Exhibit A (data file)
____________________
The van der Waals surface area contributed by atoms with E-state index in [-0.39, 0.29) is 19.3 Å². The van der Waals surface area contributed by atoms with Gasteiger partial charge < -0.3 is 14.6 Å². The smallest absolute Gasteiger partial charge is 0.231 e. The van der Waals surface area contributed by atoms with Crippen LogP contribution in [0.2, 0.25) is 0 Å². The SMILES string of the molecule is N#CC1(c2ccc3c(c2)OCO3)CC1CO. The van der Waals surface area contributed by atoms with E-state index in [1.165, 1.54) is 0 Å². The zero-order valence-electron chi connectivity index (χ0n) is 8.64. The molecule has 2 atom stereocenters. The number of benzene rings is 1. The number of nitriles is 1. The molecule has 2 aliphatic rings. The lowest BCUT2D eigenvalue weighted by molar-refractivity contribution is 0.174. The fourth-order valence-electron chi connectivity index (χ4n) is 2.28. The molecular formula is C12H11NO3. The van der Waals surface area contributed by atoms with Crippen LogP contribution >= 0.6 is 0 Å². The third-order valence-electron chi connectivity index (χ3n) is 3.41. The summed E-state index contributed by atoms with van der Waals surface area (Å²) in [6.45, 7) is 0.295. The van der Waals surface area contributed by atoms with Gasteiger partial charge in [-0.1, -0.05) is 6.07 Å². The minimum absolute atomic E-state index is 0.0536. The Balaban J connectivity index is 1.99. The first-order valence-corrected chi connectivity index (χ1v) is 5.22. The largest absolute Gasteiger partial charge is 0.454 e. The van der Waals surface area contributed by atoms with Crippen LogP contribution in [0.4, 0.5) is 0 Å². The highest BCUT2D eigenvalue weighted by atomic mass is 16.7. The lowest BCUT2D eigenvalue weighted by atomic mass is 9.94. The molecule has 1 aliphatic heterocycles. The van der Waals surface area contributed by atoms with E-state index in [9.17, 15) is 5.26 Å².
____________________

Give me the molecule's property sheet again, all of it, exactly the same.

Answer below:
The van der Waals surface area contributed by atoms with E-state index in [-0.39, 0.29) is 19.3 Å². The van der Waals surface area contributed by atoms with Gasteiger partial charge < -0.3 is 14.6 Å². The smallest absolute Gasteiger partial charge is 0.231 e. The van der Waals surface area contributed by atoms with Crippen LogP contribution in [0.2, 0.25) is 0 Å². The SMILES string of the molecule is N#CC1(c2ccc3c(c2)OCO3)CC1CO. The van der Waals surface area contributed by atoms with E-state index in [1.165, 1.54) is 0 Å². The zero-order valence-electron chi connectivity index (χ0n) is 8.64. The molecule has 2 atom stereocenters. The number of benzene rings is 1. The number of nitriles is 1. The molecule has 2 aliphatic rings. The lowest BCUT2D eigenvalue weighted by molar-refractivity contribution is 0.174. The fourth-order valence-electron chi connectivity index (χ4n) is 2.28. The molecular formula is C12H11NO3. The van der Waals surface area contributed by atoms with Crippen LogP contribution >= 0.6 is 0 Å². The third-order valence-electron chi connectivity index (χ3n) is 3.41. The summed E-state index contributed by atoms with van der Waals surface area (Å²) in [6.45, 7) is 0.295. The van der Waals surface area contributed by atoms with Gasteiger partial charge in [-0.1, -0.05) is 6.07 Å². The minimum absolute atomic E-state index is 0.0536. The Balaban J connectivity index is 1.99. The first-order valence-corrected chi connectivity index (χ1v) is 5.22. The largest absolute Gasteiger partial charge is 0.454 e. The van der Waals surface area contributed by atoms with Crippen LogP contribution in [0.4, 0.5) is 0 Å². The highest BCUT2D eigenvalue weighted by atomic mass is 16.7. The lowest BCUT2D eigenvalue weighted by atomic mass is 9.94. The molecule has 1 aliphatic heterocycles. The van der Waals surface area contributed by atoms with E-state index in [9.17, 15) is 5.26 Å².